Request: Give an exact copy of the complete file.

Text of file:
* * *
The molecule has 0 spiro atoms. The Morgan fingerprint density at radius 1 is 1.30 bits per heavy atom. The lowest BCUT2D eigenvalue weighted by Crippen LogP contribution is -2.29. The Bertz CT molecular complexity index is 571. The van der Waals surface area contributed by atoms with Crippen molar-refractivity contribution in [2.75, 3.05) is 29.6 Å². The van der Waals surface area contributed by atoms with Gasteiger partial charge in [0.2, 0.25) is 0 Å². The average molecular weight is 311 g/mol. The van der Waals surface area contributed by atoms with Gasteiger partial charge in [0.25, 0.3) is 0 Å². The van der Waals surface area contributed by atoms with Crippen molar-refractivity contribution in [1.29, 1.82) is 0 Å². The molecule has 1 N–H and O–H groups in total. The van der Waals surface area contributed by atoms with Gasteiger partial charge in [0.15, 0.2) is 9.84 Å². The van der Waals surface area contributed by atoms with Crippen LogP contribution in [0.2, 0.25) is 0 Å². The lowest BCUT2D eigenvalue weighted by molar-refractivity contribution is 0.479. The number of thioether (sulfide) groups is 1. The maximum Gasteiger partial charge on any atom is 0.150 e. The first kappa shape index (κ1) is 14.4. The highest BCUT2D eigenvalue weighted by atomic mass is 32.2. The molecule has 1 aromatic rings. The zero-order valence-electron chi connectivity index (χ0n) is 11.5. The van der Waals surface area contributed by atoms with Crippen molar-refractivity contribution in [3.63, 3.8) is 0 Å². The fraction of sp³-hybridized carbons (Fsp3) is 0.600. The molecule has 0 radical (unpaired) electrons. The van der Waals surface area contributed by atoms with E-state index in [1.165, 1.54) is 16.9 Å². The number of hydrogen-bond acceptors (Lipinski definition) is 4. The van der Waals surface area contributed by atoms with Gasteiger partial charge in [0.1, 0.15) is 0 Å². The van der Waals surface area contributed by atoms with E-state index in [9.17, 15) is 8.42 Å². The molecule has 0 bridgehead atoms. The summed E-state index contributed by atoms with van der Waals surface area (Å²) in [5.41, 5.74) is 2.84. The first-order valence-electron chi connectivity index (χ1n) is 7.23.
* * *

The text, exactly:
The molecule has 0 spiro atoms. The Morgan fingerprint density at radius 1 is 1.30 bits per heavy atom. The lowest BCUT2D eigenvalue weighted by Crippen LogP contribution is -2.29. The Bertz CT molecular complexity index is 571. The van der Waals surface area contributed by atoms with Crippen molar-refractivity contribution in [2.75, 3.05) is 29.6 Å². The van der Waals surface area contributed by atoms with Gasteiger partial charge in [0.2, 0.25) is 0 Å². The average molecular weight is 311 g/mol. The van der Waals surface area contributed by atoms with Gasteiger partial charge in [0.25, 0.3) is 0 Å². The van der Waals surface area contributed by atoms with Crippen molar-refractivity contribution in [1.29, 1.82) is 0 Å². The molecule has 1 N–H and O–H groups in total. The van der Waals surface area contributed by atoms with Gasteiger partial charge in [0.15, 0.2) is 9.84 Å². The van der Waals surface area contributed by atoms with Crippen LogP contribution in [0.2, 0.25) is 0 Å². The lowest BCUT2D eigenvalue weighted by molar-refractivity contribution is 0.479. The number of thioether (sulfide) groups is 1. The maximum Gasteiger partial charge on any atom is 0.150 e. The first kappa shape index (κ1) is 14.4. The highest BCUT2D eigenvalue weighted by atomic mass is 32.2. The molecule has 1 aromatic rings. The zero-order valence-electron chi connectivity index (χ0n) is 11.5. The van der Waals surface area contributed by atoms with Crippen molar-refractivity contribution in [3.63, 3.8) is 0 Å². The fraction of sp³-hybridized carbons (Fsp3) is 0.600. The molecule has 0 radical (unpaired) electrons. The van der Waals surface area contributed by atoms with E-state index in [1.165, 1.54) is 16.9 Å². The number of hydrogen-bond acceptors (Lipinski definition) is 4. The van der Waals surface area contributed by atoms with Gasteiger partial charge in [0.1, 0.15) is 0 Å². The van der Waals surface area contributed by atoms with E-state index in [9.17, 15) is 8.42 Å². The molecule has 0 bridgehead atoms. The summed E-state index contributed by atoms with van der Waals surface area (Å²) in [5.41, 5.74) is 2.84. The first-order valence-electron chi connectivity index (χ1n) is 7.23.